On 21 June 2002, the Irish Government made a National Declaration at the Seville European Council emphasising its commitment to the European Union's security and defence policy.
After the first failed Irish referendum on the Treaty of Nice, EU Leaders met to discuss the outcome of the Irish Referendum in Seville (Spanish Presidency of the Council of the European Union.) Out of the meeting came declarations known as the Seville Declarations on the Treaty of Nice
At the Seville European Council (21–22 June 2002) the other EU14 governments accepted an Irish declaration that spelled out the triple lock - UN mandate; cabinet approval; Dáil Éireann approval - on Irish participation in EU activities of a military nature. The triple lock was nothing new as the Government never deployed Irish defence forces without UN approval to maintain Military neutrality, and moreover the declaration had no legal status, so this measure on the part of the Irish government must be understood primarily as a political signal to the Irish electorate. In response to the Irish declaration, the European Council issued a declaration of its own. It recognised the right of Ireland (and all other member states) to decide in accordance with National Constitutions and laws whether and how to participate in any activities under the European Security and Defence Policy.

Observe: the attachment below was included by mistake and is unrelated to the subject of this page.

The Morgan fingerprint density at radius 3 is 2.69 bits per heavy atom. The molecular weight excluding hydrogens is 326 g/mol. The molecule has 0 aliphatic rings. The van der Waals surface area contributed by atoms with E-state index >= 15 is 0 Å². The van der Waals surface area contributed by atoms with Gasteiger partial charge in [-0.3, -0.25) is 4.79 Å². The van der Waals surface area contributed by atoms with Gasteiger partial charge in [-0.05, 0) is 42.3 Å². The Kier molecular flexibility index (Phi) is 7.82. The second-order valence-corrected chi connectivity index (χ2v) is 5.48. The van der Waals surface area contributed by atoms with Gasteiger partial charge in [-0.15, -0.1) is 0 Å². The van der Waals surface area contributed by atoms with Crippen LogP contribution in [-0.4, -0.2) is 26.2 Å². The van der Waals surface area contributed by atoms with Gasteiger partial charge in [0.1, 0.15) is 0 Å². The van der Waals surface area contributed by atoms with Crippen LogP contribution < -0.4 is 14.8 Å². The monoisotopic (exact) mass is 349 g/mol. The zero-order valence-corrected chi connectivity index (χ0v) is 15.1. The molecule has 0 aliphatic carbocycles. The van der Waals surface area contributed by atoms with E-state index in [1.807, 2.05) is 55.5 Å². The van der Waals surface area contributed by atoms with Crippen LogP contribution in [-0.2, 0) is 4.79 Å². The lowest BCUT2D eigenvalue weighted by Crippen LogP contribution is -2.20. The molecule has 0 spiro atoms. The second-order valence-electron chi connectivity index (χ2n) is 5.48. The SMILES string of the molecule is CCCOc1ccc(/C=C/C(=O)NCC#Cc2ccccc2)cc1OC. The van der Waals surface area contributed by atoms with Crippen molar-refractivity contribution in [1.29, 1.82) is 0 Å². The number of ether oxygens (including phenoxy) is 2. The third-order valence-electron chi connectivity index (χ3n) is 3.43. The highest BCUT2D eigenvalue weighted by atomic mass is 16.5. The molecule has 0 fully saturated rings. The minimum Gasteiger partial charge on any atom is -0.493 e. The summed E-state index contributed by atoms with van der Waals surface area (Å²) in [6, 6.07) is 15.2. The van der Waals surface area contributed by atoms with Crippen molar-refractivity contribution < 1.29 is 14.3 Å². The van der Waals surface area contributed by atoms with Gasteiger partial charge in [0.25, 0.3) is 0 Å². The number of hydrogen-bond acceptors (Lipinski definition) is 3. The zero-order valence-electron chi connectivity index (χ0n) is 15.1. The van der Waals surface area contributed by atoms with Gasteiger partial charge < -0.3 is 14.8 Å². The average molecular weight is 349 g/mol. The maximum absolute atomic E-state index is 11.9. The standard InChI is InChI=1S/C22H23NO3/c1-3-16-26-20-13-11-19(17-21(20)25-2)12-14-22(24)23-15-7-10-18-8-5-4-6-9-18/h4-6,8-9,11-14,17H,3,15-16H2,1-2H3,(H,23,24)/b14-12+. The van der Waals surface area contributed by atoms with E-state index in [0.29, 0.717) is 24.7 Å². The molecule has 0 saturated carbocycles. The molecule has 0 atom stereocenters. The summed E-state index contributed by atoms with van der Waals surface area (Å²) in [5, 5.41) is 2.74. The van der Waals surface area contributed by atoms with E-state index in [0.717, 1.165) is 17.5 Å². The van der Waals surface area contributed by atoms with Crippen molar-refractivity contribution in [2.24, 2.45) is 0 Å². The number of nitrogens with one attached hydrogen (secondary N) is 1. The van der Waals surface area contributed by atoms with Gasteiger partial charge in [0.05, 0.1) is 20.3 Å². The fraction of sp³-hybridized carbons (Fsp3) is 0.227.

It led to the second Irish referendum on the Treaty of Nice.